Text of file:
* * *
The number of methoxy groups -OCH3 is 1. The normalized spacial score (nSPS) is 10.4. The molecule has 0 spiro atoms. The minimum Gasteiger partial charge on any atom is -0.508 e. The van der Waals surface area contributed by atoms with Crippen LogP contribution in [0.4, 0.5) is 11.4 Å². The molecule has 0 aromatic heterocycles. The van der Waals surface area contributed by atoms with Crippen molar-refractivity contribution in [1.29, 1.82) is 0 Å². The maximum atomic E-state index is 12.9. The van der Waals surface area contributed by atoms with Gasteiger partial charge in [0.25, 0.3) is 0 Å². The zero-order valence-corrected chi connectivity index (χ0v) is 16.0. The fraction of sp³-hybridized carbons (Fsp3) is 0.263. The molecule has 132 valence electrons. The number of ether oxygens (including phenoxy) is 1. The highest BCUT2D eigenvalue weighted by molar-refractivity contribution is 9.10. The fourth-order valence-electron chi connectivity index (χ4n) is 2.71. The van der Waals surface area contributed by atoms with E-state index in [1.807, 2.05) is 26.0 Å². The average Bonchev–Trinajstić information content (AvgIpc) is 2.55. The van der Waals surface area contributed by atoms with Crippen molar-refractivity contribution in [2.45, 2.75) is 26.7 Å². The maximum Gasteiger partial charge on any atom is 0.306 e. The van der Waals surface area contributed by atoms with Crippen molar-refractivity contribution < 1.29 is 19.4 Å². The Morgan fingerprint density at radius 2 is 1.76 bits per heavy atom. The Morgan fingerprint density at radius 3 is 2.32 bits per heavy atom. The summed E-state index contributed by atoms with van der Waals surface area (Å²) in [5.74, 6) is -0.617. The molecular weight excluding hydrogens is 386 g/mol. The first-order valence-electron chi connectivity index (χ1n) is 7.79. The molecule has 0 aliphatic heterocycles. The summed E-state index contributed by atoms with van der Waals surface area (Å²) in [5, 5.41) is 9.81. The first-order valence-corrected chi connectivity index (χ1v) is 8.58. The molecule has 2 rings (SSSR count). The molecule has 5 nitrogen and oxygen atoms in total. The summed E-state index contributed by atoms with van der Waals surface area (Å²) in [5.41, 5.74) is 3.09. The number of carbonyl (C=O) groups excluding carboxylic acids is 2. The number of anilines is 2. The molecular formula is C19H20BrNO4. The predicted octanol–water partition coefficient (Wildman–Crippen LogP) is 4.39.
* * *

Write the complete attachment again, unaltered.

The number of methoxy groups -OCH3 is 1. The normalized spacial score (nSPS) is 10.4. The molecule has 0 spiro atoms. The minimum Gasteiger partial charge on any atom is -0.508 e. The van der Waals surface area contributed by atoms with Crippen LogP contribution in [0.4, 0.5) is 11.4 Å². The molecule has 0 aromatic heterocycles. The van der Waals surface area contributed by atoms with Crippen molar-refractivity contribution in [1.29, 1.82) is 0 Å². The maximum atomic E-state index is 12.9. The van der Waals surface area contributed by atoms with Gasteiger partial charge in [0.25, 0.3) is 0 Å². The zero-order valence-corrected chi connectivity index (χ0v) is 16.0. The fraction of sp³-hybridized carbons (Fsp3) is 0.263. The molecule has 132 valence electrons. The number of ether oxygens (including phenoxy) is 1. The highest BCUT2D eigenvalue weighted by molar-refractivity contribution is 9.10. The fourth-order valence-electron chi connectivity index (χ4n) is 2.71. The van der Waals surface area contributed by atoms with E-state index in [1.807, 2.05) is 26.0 Å². The average Bonchev–Trinajstić information content (AvgIpc) is 2.55. The van der Waals surface area contributed by atoms with Crippen molar-refractivity contribution in [2.45, 2.75) is 26.7 Å². The maximum Gasteiger partial charge on any atom is 0.306 e. The van der Waals surface area contributed by atoms with Crippen molar-refractivity contribution < 1.29 is 19.4 Å². The Morgan fingerprint density at radius 2 is 1.76 bits per heavy atom. The Morgan fingerprint density at radius 3 is 2.32 bits per heavy atom. The summed E-state index contributed by atoms with van der Waals surface area (Å²) in [5.74, 6) is -0.617. The molecular weight excluding hydrogens is 386 g/mol. The first-order valence-electron chi connectivity index (χ1n) is 7.79. The molecule has 0 aliphatic heterocycles. The summed E-state index contributed by atoms with van der Waals surface area (Å²) in [5, 5.41) is 9.81. The first-order valence-corrected chi connectivity index (χ1v) is 8.58. The molecule has 2 rings (SSSR count). The molecule has 5 nitrogen and oxygen atoms in total. The summed E-state index contributed by atoms with van der Waals surface area (Å²) in [5.41, 5.74) is 3.09. The number of carbonyl (C=O) groups excluding carboxylic acids is 2. The number of anilines is 2. The molecular formula is C19H20BrNO4. The predicted octanol–water partition coefficient (Wildman–Crippen LogP) is 4.39.